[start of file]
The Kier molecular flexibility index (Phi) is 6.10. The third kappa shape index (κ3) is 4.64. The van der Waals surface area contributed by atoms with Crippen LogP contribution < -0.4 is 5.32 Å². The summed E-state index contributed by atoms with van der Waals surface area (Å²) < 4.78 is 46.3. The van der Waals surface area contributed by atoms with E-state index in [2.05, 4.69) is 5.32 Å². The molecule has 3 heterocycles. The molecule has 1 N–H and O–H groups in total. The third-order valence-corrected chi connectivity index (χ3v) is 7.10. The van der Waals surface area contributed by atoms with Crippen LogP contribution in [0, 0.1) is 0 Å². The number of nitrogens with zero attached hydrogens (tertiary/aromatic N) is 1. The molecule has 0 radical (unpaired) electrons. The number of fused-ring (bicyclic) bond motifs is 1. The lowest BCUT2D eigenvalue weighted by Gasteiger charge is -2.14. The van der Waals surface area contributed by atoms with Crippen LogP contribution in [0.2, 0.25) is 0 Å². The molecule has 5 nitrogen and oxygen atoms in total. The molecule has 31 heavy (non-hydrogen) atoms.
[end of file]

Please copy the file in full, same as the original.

The Kier molecular flexibility index (Phi) is 6.10. The third kappa shape index (κ3) is 4.64. The van der Waals surface area contributed by atoms with Crippen LogP contribution < -0.4 is 5.32 Å². The summed E-state index contributed by atoms with van der Waals surface area (Å²) < 4.78 is 46.3. The van der Waals surface area contributed by atoms with E-state index in [2.05, 4.69) is 5.32 Å². The molecule has 3 heterocycles. The molecule has 1 N–H and O–H groups in total. The third-order valence-corrected chi connectivity index (χ3v) is 7.10. The van der Waals surface area contributed by atoms with Crippen LogP contribution in [0, 0.1) is 0 Å². The number of nitrogens with zero attached hydrogens (tertiary/aromatic N) is 1. The molecule has 0 radical (unpaired) electrons. The number of fused-ring (bicyclic) bond motifs is 1. The lowest BCUT2D eigenvalue weighted by Gasteiger charge is -2.14. The van der Waals surface area contributed by atoms with Crippen LogP contribution in [0.2, 0.25) is 0 Å². The molecule has 5 nitrogen and oxygen atoms in total. The molecule has 31 heavy (non-hydrogen) atoms.